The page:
Motorists who regularly use Mombasa Road are voicing their frustrations as the traffic situation continues to worsen. With some individuals reporting up to 5 hours spent in traffic, pressure is piling on relevant authorities to ease the situation.
Traffic disruptions have been primarily caused by the ongoing construction of the Nairobi Expressway. The contractor and the Kenya National Highways Authority (KeNHA) have found themselves on the receiving end of criticism for failing to implement effective traffic management plans.
During rush hour on Thursday, August 26, Google Maps navigation which factors in real-time traffic indicated that it would take about 13 minutes less to get to Kitengela from Nyayo Stadium via Kiserian as opposed to using Mombasa Road, despite the Kiserian route being 56 kilometres longer.
Many motorists found themselves on the road way past curfew hours as the traffic was simply not moving.
Social media has been awash with nightmare stories from motorists and pedestrians who found themselves stuck on the road. From lack of signage, to nearly impassable dug-up sections of the road and diversions and no reflective material on the barriers.
The situation has triggered safety concerns as motorists grapple with less visibility and narrower roads, not to mention the dust-filled stretches as construction on the elevated highway continues.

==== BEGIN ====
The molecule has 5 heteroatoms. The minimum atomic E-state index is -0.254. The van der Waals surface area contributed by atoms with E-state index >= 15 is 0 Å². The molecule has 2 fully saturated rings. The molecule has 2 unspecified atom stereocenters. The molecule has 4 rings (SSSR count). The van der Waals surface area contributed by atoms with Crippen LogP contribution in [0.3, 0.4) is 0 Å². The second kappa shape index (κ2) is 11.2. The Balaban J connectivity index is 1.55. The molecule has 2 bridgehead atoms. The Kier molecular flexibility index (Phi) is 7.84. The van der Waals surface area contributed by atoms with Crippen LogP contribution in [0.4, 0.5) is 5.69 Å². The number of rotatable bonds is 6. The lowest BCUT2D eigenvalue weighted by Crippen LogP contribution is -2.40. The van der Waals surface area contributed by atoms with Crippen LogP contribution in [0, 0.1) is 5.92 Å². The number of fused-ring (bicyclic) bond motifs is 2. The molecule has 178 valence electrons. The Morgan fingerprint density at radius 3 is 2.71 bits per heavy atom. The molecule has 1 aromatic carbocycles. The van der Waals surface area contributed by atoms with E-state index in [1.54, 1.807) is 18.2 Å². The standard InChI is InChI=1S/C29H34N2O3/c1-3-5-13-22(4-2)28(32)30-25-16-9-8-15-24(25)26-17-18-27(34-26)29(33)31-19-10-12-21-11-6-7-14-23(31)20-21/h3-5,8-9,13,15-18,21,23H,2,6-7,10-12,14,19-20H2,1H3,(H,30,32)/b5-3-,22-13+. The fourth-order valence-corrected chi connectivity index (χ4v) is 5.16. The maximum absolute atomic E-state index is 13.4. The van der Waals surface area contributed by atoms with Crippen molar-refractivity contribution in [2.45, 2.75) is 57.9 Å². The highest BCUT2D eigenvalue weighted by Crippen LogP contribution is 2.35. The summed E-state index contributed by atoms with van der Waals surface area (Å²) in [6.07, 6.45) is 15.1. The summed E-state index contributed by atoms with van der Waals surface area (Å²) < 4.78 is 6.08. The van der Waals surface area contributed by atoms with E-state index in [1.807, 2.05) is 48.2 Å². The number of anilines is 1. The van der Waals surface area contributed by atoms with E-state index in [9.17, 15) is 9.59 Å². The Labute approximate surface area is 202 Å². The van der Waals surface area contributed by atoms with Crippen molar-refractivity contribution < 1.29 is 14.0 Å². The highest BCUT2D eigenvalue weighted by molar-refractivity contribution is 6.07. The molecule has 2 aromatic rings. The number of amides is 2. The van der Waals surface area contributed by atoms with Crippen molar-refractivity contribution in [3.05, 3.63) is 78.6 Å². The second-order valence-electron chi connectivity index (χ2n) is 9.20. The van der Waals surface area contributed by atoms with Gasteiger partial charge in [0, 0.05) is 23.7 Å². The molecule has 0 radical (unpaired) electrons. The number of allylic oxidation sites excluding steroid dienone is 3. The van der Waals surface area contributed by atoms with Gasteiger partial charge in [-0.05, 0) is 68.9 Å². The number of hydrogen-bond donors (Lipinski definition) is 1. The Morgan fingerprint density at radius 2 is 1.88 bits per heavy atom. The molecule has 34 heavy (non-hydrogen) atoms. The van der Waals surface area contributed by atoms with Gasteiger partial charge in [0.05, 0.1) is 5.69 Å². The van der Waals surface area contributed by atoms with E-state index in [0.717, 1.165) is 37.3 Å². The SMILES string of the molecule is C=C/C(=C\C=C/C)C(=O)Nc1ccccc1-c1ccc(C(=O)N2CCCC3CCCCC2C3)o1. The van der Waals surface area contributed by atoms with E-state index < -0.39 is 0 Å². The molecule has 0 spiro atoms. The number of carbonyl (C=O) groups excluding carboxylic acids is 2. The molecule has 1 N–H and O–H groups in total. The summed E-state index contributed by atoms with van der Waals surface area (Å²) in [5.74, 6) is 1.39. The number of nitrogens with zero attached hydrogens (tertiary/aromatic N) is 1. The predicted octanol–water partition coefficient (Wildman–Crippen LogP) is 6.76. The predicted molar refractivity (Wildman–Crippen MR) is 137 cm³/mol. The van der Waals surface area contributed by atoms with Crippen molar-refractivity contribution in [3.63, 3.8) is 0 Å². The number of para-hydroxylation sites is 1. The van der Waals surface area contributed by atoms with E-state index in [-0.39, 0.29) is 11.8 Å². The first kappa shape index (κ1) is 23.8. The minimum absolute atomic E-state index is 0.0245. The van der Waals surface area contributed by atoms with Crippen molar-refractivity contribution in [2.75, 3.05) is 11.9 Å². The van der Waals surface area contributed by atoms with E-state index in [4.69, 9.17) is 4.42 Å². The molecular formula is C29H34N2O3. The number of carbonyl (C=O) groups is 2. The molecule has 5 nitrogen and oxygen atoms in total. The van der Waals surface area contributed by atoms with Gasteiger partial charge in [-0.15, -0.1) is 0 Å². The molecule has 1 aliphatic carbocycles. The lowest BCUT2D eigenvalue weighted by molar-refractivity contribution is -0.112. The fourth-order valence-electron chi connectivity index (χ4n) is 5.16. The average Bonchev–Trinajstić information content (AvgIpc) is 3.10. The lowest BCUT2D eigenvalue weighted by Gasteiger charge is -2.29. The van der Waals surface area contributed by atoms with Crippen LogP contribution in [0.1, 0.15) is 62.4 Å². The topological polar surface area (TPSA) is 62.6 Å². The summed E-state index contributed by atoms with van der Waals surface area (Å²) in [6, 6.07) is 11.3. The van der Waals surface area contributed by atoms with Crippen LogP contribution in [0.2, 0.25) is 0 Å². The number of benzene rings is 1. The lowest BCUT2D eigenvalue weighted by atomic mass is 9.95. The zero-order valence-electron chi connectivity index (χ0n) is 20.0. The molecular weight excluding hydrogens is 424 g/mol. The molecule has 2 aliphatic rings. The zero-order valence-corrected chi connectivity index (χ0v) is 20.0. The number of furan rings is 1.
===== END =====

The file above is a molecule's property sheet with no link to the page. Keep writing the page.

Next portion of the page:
Covering the last mile has also become a lot more difficult due to the disruptions. Individuals dropped off by the train at Syokimau Station reported being unable to access matatus to take them home to areas such as Mlolongo, which is around 10 kilometres away. Some of them had children, and had to cover the distance on foot or look for boda-bodas as confusion reigns.
The stretches between GM, Syokimau and Mlolongo have been identified by motorists as being among the worst.
KenHa is yet to respond to the flood of complaints from road users, for many of whom the frustration boiled over after the mother of traffic snarl-ups was witnessed on Thursday, August 26.
Aside from the obvious time and money lost in traffic, another aspect of Kenyans’ wellbeing being affected by the situation is their mental health. Research from multiple institutions, including by the University of the West of England, shows that long commutes as a result of urban traffic jams reduce job and life satisfaction, exacerbating life’s other stressors and worsening mental health.
Sample some of the reactions by Kenyans to the dire situation on Mombasa Road:
“Dear employers. If your employee has to traverse Mombasa Road, especially the section between Mlolongo and JKIA to get to the office, just let them work from home. It’s the humane thing to do,” urged Gerald Ngui.
“Mombasa Road users we urgently need to stage a demo to have the contractor build sufficient relief roads as Msa Rd is built. We can’t continue spending at least six hours on the road daily,” shared Michel Otieka, rallying his fellow road users.
” (I’ve) Been on Mombasa Road between Sameer and gateway for 3.5hrs. What is this?” posed a frustrated Tom Makau demanding answers from KenHa.
“Just got home, been in the road since 8pm. A distance of 26kms has taken 7hrs,” wrote Mokayah.
“What happened to dust containment during road construction? The expressway between Gateway Mall and Mlolongo is nothing but a cloud of white dust choking travellers workers and residents,” noted one Ythaka.
“Construction of Nairobi Expressway is now a total shame. The dust levels and the disorganised construction between Gateway Mall all the way to Mlolongo are unimaginable!” a furious Wanjohi Mkulima highlighted.